In a number of European nations, concern about climate change and its current impact is more pronounced for those on the left of the political spectrum. For instance, in France, 70% of those on the left express very serious concerns about climate change, compared with just 49% on the right. Very similar ideological divisions occur when the French are asked whether climate change is harming people now: Those on the right are significantly less likely to say climate change is currently affecting people. Substantial ideological differences on the threat and impact of climate change, which frequently mirror partisan divisions on the topic, also exist in Italy, the UK and Spain. Only in Poland are those on the right more likely to believe that climate change is harming people now.
Much as in Europe, ideology affects Americans’ perceptions about the threat of climate change. Roughly seven-in-ten self-identifying political liberals (68%) consider climate change a very serious problem, while just 30% of conservatives say the same. This ideological gap has widened slightly since the question was last asked in 2010; then, 53% of liberals and 23% of conservatives expressed grave concerns about global warming. Liberals (59%) are also significantly more likely to believe that climate change is harming people now, compared with just 32% of conservatives.
Ideology is only one of the prominent demographic differences in American views on climate change. In the U.S., women, young people and those with lower incomes are most likely to voice concern about climate change and its effects. Roughly half of American women say global climate change is a very serious problem, compared with 39% of their male counterparts. Women are also more likely than men to believe that climate change is harming people now and that its effects will personally harm them at some point in their lives.
Younger people are more likely than those ages 50 and older to express concern about the threat of global climate change and its effects. About half of Americans ages 18 to 29 and 30 to 49 say climate change is a very serious problem while 38% of their elders say the same.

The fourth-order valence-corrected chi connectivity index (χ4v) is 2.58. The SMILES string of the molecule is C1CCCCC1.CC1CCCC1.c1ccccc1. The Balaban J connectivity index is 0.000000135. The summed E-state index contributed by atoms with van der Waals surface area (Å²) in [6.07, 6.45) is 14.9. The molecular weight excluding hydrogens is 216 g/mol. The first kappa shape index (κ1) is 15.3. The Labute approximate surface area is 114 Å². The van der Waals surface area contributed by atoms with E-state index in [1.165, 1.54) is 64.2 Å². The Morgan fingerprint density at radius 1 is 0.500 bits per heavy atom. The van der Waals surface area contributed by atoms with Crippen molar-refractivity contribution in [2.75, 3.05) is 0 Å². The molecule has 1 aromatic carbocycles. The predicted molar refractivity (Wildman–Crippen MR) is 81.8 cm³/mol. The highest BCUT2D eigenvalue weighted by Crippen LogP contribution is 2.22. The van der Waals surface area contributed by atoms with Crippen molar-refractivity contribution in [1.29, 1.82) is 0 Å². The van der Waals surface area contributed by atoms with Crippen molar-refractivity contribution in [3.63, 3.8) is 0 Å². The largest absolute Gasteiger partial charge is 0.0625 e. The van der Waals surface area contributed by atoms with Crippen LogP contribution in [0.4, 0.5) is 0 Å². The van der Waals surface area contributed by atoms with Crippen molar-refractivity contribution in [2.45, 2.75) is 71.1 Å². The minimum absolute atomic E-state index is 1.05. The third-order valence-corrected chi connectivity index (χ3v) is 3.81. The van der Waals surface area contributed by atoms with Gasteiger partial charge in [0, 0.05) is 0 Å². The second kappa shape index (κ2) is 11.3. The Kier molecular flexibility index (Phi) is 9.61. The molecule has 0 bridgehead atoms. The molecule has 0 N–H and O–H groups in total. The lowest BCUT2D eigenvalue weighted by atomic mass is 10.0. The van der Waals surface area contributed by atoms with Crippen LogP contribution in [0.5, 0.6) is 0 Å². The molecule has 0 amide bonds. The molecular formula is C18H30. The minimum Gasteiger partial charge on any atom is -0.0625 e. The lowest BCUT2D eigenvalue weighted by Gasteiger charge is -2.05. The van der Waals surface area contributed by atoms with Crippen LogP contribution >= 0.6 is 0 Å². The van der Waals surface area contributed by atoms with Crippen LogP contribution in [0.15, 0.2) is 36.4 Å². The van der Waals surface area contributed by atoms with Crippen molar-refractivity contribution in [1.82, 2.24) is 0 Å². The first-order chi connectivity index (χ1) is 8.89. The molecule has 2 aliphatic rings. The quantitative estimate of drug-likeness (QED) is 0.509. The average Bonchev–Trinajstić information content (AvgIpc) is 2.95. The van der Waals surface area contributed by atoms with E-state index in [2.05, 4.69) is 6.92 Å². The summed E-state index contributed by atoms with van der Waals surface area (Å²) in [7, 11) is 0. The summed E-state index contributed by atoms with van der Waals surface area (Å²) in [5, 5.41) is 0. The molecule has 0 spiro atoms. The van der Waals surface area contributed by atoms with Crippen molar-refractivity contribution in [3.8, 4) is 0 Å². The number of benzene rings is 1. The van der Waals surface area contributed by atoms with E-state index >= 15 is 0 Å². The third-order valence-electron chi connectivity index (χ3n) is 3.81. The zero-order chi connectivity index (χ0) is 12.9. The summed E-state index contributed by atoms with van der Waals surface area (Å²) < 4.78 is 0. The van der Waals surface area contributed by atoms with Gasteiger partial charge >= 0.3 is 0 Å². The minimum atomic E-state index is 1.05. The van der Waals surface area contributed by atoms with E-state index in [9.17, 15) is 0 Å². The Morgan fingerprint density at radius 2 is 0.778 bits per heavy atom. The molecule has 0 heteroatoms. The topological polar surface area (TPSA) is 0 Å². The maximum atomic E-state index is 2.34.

Americans’ views on global warming also diverge along religious lines. Catholics and those unaffiliated with a religion are more likely than Protestants to believe that climate change is a very serious issue and that it is negatively affecting people now. However, a recent Pew Research Center report shows that political partisanship and race/ethnicity may be better predictors of environmental attitudes than religious affiliation.
Across the nations surveyed, the threat of droughts or water shortages is the most troubling potential effect of global climate change – a median of 44% say they are most concerned about this possibility. A quarter consider severe weather, including floods and intense storms, the most threatening effect of climate change. Far fewer cite long periods of unusually hot weather (14%) and rising sea levels (6%) as their top concern.
About six-in-ten Latin Americans (median of 59%) list drought as their primary worry when it comes to potential byproducts of climate change, and it is the top concern in every Latin American nation surveyed. Fears about drought are overwhelming in Brazil (78%), where water shortages caused widespread anxiety this past summer. Similarly, 72% of Venezuelans express serious concern about drought.
Sub-Saharan Africans voice similar levels of worry about drought – 59% cite it as the most concerning potential effect of global climate change. While a median of just 18% in the nine nations surveyed there say severe weather is the biggest concern, it is the top issue in South Africa (31%). In Nigeria, extreme heat (38%) is the most troubling effect of global climate change.
While drought (median of 41%) is still the predominant climate change-related concern in the Asia-Pacific region, worry about severe weather (median of 34%) follows close behind. In Japan, where people experienced a devastating earthquake and tsunami in 2011 that killed nearly 16,000 people, 45% say severe weather is the most concerning effect of global climate change. Malaysians and Pakistanis also cite severe weather as their top climate-related anxiety. About one-in-ten or fewer in the Asia-Pacific region worry most about extreme heat (13%) and rising sea levels (6%).
Roughly four-in-ten Middle Easterners name drought (median of 38%) as their top climate change concern, including a majority in Lebanon (56%). In Turkey, people are relatively split on their top concern – 35% of Turks say drought is the most concerning, while an equal share cites severe weather. Among Israelis, opinions are relatively split between the threat of drought (29%), extreme heat (26%) and severe weather (23%).
While Europeans express similar worries about drought (median of 35%) and severe weather (27%), they are among the most likely to consider rising sea levels (15%) the greatest threat when compared with other regions.
Half of all Americans view drought or water shortages as the most concerning impact of global climate change. Those from the Western (63%) and Midwestern U.S. (56%), both of which have experienced substantial water shortages over the past few years, are especially likely to name drought as their top worry. Americans share similar levels of concern about rising sea levels (17%) and severe weather (16%). About one-in-ten (11%) are concerned about extreme heat.